Friday, August 12, 2011

Strong-ARMed by the Subprime Bubble

Thanks to another econ site we follow around here, I became aware of the superb services rendered to data mavens by the St. Louis Federal Reserve Bank’s FRED program (FRED stands for Federal Reserve Economic Data); the site is accessible here. More specifically, Modeled Behavior, the econ blog, alerted me to construction data on FRED in this interesting post, featuring expenditures on churches; check out the downward slide. That in turn led me to see if I could find data on residential construction. Yes. I found them. That led to more investigations into the roots of our current economic problems—and FRED once again obliged. The three graphics presented below come from that site—and shown, although re-graphed by me using Excel, in the same style used by the St. Louis Federal Reserve.

My subject is the Subprime Bubble. It is—if not a singular then an instructive—indicator of what happens when greed, vanity, and ambition align with flagging oversight in a hot, free economy to produce a great storm that ravages the innocent and guilty alike for years on end.

The roots of the Great Recession where “innovations” in real estate practices. The first of these was the introduction of adjustable rate mortgages (ARMs). You borrow at a low rate—thus you can realize your “dream” (a God-word of our times) before you can really afford it. The rate is adjustable upward, if interest rates rise; but ARMs were not (and could not be) designed to raise your income automatically as well—therefore, if rates spiked, you could lose your house. ARMs allowed more people to buy homes—read increased demand.

The next innovation was subprime lending. But what does subprime mean? The word is deceptive because sub means below. If you are careless, you might assume that subprime refers to the interest rate and means lower than then prime rate. It means the exact opposite. Subprime lending means lending at higher rates to people who are sub—thus less qualified to borrow. Those with adequate assets and income qualify for the lower prime rate; its prime, desirable, because it’s lower. Subprime borrowers can only get mortgages at higher interest rates.

Subprime lending was much touted as a service to the young, the needy, and those who had been discriminated against for lack of qualifications. As subprime lending took hold—guess what? more people came into the market, demand increased—and pushed up prices. The first graphic shows what happened as a consequence:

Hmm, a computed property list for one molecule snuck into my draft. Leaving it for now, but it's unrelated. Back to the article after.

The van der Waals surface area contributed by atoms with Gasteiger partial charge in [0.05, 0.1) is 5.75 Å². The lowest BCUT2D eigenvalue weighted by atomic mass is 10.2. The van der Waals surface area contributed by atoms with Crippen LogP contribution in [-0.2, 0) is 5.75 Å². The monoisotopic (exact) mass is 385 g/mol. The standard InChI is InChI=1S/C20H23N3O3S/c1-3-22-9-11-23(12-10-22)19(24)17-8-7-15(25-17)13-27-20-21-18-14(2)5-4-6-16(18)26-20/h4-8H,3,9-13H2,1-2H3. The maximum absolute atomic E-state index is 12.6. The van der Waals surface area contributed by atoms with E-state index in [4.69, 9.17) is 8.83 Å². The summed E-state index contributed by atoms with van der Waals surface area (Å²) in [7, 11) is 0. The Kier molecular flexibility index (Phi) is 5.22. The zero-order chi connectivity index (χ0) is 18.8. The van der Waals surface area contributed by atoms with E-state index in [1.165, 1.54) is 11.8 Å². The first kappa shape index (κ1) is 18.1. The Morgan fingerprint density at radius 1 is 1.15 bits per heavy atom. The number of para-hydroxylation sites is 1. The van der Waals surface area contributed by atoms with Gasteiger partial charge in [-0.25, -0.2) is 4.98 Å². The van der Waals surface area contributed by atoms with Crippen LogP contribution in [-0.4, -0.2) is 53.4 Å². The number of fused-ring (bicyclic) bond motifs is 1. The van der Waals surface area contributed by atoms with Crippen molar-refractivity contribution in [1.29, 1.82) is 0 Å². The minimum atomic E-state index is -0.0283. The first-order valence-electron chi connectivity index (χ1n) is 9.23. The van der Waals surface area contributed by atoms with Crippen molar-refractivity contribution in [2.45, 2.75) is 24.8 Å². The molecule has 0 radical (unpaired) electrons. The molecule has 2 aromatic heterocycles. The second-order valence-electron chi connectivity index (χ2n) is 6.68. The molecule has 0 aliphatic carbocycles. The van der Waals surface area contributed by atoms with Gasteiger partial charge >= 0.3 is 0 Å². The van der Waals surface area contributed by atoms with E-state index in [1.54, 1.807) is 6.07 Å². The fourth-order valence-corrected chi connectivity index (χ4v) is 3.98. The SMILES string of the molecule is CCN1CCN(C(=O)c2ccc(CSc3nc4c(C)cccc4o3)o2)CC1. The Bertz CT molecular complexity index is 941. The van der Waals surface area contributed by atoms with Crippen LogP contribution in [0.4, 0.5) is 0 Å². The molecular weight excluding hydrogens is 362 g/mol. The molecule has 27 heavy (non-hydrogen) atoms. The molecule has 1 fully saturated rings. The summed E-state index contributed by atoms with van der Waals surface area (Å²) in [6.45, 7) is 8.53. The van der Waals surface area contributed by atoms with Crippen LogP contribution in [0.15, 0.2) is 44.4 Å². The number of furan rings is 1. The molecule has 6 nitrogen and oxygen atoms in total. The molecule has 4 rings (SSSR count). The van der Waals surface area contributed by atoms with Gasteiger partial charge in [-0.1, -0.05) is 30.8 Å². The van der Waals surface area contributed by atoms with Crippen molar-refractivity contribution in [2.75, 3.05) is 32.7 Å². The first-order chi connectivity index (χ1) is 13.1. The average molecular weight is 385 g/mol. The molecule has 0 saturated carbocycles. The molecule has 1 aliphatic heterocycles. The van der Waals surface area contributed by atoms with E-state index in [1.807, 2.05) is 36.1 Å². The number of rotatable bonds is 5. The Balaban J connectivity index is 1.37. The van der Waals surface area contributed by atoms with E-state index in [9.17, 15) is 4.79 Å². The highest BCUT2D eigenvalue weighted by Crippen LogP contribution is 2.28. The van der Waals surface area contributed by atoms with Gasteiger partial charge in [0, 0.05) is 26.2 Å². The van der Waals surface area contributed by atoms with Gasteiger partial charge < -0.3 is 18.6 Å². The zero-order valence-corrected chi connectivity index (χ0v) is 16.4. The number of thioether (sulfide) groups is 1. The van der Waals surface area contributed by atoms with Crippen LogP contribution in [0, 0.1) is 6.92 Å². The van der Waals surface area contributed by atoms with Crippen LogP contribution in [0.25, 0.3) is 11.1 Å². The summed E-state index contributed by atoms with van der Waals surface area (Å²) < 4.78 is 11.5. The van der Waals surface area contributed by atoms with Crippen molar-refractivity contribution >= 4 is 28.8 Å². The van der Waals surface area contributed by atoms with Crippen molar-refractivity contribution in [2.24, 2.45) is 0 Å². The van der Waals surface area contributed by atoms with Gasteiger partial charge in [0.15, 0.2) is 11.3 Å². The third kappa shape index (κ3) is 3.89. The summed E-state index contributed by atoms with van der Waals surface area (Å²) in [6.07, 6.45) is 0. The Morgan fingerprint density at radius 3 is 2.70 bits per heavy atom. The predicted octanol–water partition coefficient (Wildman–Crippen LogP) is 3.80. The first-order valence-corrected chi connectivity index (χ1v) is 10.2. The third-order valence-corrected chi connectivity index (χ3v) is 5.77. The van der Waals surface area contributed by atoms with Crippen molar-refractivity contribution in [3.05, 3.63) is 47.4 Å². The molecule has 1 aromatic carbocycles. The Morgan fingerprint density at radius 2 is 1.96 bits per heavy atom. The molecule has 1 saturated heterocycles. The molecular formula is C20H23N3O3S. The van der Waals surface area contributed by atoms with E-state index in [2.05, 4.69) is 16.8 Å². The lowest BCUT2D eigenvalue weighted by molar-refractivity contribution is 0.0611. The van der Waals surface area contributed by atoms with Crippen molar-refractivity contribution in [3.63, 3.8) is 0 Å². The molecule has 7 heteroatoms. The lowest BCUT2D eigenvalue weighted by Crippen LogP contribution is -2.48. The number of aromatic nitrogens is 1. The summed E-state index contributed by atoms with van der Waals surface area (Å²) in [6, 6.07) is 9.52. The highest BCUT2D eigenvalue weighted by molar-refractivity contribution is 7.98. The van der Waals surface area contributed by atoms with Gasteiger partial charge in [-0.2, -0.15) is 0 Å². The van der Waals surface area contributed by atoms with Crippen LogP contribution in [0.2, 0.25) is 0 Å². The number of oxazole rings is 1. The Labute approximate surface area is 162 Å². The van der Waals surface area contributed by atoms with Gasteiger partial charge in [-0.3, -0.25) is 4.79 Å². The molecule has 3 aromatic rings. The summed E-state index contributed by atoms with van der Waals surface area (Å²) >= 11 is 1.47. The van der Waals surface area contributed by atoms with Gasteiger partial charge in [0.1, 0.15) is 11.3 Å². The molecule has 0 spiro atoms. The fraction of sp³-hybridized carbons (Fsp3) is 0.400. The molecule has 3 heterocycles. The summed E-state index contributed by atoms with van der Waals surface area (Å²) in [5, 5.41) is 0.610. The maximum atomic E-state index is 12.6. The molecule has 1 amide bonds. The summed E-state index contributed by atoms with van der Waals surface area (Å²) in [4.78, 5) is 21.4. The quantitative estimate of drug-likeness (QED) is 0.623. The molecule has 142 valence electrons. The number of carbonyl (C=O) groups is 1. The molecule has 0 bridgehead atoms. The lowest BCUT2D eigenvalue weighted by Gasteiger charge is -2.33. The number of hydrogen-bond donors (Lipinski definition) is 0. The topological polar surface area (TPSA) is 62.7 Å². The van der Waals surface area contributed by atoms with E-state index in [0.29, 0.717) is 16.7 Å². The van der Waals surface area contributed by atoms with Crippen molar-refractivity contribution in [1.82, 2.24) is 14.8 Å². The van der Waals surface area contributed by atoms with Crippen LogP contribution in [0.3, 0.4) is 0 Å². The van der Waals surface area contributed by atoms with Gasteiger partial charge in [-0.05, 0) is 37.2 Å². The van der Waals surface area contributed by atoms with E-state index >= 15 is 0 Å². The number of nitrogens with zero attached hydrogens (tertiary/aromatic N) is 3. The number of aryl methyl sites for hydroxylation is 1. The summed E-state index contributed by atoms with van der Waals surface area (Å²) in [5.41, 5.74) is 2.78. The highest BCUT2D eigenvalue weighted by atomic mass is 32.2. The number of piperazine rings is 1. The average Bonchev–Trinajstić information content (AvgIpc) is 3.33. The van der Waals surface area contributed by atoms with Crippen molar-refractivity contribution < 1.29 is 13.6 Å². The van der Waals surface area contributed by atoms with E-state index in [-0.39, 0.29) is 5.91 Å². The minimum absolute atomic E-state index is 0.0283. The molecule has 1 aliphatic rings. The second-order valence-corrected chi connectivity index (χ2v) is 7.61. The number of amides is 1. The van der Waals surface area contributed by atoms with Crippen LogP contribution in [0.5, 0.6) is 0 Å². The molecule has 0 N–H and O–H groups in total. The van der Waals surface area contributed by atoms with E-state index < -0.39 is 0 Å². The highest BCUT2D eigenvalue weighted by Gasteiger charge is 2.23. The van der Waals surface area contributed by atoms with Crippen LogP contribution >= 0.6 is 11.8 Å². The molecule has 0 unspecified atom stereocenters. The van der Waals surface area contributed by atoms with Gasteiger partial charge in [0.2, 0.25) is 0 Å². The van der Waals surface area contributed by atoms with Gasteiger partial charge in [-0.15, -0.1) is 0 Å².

Home prices began a precipitous climb. The graph shows Standard & Poor’s 10-city home price index, which goes back to 1987 and is the best-known measure of home pricing. S&P’s 20-city index is slightly lower but shows the same pattern; it doesn’t go back as far. Rapidly, indeed dramatically appreciating real-estate values, triggered by these “innovations,” also fuelled it. With property values reliably rising, people thought they could easily refinance if they got in trouble—the underlying asset, after all, had appreciated. The bubble peaked in May of 2006 and soon came a precipitous drop in home prices. This, of course, chilled the market and resulted in…



…a steep rise in delinquencies. They stood at 1.53 percent of all mortgages in the second quarter of 2006, peaked at 11.36 percent in the first quarter of 2010, and were still at 10.52 percent of mortgages a year later in the first quarter of 2011. Add this another “innovation,” namely the securitization of mortgage debt. I’ve posted on that complex subject here on the old LaMarotte under the title of “Let’s Build a Pyramid.” What securitization did was to spread the liabilities of subprime lending into the financial system. All manner of instruments were sliced, diced, tranched, and sold—secured by questionable mortgages. When the nature of those mortgages became clear, the finance system began to quiver and shake. Not surprisingly, all this resulted in—recession. A Great Recession. And recessions have consequences. One of these, most closely associated with real estate is …


… a sharp down-turn in residential construction. That began in April of 2006, right on time, and foreshadowed the recession that would begin a year later. Such curves mean loss of jobs. And when we consider that housing, as an industry, is a fundamental support of economic well-being, the drop you see here signals radiations which we feel now and expect to feel for some years to come.

The Hidden Hand? Well, it can also slap you, and real hard. But this didn’t have to happen. It happened because, for that Hand to be Hidden, the Eye has to be Closed.


1 comment:

  1. Most interesting.

    Thanks too for the links. By the way, in this format or template you are using, the links you imbed don't show in any way... differnet color or font strength or anything so, when one goes back up in the text to find that link, it is hard to find. Just an FYI.

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